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Cancellation of fee changes good for patients, Olds, Didsbury doctors say

Physicians urge negotiations

The UCP government’s decision to cancel planned changes to the complex modifier fee payment system for the province’s physicians is welcome news, says Dr. Akin Osakuade, with the Trinity Rose Medical Clinic in Didsbury.

The changes were set to come into effect on March 31 but was cancelled last week.

Complex modifiers are fees paid to physicians when dealing with patients with complex medical needs.

The first modifier that general practitioners bill for a visit will remain at the 15-minute mark at the current rate of $18.48.

“I think we all want the same thing,” said Dr. Osakuade, who also works in the emergency department at the Didsbury hospital. “As medical professionals we want to do no harm and we want to do good and if we see something that is potentially going to harm patients, we’ve got a duty to speak out.

“As physicians we’ve got to be able to take the time to look after patients properly, so that it doesn’t end up costing the health care much, much, much more in the future.”

Taking time to assess a patient’s concerns at the clinic level is far less costly than having that person go to an emergency room, he said.

Health Minister Tyler Shandro said cancelling the proposed changes was done to allow physicians to concentrate on responding to the COVID-19 pandemic.

“We’ve heard concerns that this change would result in what has been called ’10-minute medicine’,” said Shandro. “While we respectfully disagree with that characterization, we are nevertheless halting this change so that doctors can concentrate on the critical task at hand.”

In an advertisement published in the Albertan last week, a number of area physicians had called the proposed change to the system bad for patient care.

“A major point of concern is changing our complex modifier, which is actually a time modifier,” the physicians said. “Right now, this can be used when a physician spends at least 15 minutes with a patient, including any non face-to-face time like charting, referrals and other paperwork. Many physicians see four patients per hour as they feel this provides more comprehensive care.”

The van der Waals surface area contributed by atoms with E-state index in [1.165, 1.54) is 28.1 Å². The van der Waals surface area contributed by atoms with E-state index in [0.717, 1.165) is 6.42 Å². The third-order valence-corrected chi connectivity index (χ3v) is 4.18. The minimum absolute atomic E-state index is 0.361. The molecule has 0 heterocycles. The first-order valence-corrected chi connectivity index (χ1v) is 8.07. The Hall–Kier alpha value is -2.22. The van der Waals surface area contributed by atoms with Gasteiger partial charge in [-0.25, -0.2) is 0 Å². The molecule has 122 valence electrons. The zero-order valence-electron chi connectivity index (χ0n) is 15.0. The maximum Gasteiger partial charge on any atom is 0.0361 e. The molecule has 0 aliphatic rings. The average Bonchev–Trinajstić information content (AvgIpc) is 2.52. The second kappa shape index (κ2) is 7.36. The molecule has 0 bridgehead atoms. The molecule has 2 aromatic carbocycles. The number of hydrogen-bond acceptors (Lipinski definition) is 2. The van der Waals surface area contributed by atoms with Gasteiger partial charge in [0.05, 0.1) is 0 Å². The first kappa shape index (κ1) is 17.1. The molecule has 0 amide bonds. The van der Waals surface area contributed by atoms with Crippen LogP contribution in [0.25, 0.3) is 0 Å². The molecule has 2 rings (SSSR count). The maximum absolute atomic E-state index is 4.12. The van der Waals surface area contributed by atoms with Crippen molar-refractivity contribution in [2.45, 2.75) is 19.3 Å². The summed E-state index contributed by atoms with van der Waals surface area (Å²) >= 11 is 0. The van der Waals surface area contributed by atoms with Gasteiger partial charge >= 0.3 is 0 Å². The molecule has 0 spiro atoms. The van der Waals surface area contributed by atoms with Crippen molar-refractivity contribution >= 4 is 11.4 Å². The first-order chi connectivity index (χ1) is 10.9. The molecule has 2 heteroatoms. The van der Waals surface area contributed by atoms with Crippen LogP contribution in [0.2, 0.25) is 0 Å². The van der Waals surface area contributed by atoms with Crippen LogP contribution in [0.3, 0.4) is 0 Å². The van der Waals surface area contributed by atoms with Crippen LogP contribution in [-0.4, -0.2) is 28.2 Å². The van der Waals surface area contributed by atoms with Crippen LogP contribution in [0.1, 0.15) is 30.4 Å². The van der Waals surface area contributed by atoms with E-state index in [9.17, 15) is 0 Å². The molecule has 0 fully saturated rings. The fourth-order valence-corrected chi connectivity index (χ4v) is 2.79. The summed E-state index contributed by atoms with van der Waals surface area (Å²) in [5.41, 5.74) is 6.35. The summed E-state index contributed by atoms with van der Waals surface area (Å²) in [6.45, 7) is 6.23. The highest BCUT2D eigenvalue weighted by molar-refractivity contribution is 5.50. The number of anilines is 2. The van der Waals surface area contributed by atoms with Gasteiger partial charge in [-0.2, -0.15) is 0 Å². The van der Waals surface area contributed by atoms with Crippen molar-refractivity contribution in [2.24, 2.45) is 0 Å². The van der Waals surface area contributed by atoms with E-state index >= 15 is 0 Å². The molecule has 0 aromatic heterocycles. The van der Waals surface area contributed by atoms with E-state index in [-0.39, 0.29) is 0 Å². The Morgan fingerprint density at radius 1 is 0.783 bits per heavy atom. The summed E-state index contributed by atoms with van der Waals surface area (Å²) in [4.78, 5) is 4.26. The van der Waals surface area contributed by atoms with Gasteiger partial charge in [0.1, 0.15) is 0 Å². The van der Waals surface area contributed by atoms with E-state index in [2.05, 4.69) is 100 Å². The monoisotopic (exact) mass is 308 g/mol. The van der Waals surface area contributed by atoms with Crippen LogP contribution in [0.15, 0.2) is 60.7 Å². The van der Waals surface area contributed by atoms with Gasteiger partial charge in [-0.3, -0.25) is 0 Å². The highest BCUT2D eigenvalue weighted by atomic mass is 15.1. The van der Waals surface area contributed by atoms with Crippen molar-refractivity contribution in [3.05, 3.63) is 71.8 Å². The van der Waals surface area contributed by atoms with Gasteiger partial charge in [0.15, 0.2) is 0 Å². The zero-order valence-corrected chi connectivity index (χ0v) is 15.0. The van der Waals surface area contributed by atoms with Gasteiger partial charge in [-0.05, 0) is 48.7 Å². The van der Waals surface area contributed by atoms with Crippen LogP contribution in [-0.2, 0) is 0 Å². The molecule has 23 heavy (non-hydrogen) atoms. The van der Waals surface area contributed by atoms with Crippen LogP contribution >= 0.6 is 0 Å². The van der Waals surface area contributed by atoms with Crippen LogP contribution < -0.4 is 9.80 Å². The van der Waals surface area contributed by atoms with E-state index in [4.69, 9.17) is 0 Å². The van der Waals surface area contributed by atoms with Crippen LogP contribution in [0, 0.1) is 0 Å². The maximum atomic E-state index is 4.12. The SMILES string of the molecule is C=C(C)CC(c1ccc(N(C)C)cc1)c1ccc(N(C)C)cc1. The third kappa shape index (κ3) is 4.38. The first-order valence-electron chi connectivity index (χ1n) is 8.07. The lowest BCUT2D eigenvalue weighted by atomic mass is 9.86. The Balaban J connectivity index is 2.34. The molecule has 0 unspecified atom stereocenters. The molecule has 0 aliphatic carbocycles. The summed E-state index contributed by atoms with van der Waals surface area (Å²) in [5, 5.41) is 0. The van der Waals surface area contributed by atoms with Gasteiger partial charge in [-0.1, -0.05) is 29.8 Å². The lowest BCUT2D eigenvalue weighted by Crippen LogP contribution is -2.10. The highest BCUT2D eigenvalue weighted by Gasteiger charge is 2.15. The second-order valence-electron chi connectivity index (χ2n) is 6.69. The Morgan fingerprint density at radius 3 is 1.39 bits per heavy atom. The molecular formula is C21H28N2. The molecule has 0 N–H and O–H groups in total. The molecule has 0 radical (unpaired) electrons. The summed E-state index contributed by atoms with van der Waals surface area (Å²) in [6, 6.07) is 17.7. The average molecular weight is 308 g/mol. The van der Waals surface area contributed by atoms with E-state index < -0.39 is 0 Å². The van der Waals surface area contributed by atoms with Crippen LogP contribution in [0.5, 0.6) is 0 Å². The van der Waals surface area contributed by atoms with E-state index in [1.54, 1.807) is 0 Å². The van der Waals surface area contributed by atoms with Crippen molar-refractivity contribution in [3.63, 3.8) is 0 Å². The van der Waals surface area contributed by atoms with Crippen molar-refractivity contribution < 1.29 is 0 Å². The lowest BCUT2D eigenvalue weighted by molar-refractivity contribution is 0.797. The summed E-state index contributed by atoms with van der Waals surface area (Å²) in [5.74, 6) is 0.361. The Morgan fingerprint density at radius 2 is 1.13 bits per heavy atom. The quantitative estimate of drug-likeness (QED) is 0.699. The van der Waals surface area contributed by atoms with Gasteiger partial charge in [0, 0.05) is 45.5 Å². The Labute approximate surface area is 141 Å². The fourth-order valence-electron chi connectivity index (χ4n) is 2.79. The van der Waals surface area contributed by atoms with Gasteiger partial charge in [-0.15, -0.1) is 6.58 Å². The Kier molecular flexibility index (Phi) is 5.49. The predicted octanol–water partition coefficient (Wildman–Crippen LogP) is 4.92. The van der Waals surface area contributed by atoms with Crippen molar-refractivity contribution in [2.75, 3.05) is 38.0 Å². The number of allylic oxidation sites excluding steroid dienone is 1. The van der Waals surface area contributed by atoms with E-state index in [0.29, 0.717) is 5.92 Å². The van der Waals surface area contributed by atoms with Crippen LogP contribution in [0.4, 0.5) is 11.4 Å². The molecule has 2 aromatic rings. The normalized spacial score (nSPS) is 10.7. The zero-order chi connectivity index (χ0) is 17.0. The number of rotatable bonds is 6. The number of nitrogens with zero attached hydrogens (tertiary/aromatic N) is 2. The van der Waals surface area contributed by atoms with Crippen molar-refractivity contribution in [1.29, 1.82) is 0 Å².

Dr. Martha Ingles, with the Wild Rose Medical Centre in Olds, was one of the physicians who signed the release. She provided the following comments to the Albertan after last week’s announced cancellation:

“Postponing changes to the fee modifiers brought a moment of relief,” said Ingles. “However, in this time of pandemic they need to delay or cancel the rest of the proposed changes including slashing what we earn for hospital-based codes. The fee modifiers were just part of a bigger package of unilateral changes imposed by the government.

“In addition, we need new fee codes to be approved urgently to allow us to provide health services to our patients over the phone/virtually that will still allow us to meet business expenses during this time. They did re-enact a code that was brought in the H1N1 outbreak but it won’t actually cover office expenses.”

Dr. Dianne Smith, the chief of staff at the Didsbury hospital and physician at the Trinity Rose clinic, says she would like to see the government negotiate further with the province’s physicians.

“That is my hope and something I think would be in everyone’s best interest,” said Smith.

“The complex modifier change they were proposing was the single biggest thing that was going to impact community-based family medicine, so yes I think it is a good move (to cancel the proposed change).

“Unfortunately it is just one of the proposals that they are implementing and it’s not going to make a big difference as far as the fact that we don’t know yet what we will be paid for hospital work come April 1. There is more the government needs to do to help us to provide the best health care we can to Albertans.”

A new physician compensation committee is being created by the province and doctors to “examine all aspect of the physician services funding model and make recommendations supporting the delivery of high-quality patient-focused health services for Albertans.”

The government scrapped the long-standing framework agreement with the AMA last month.

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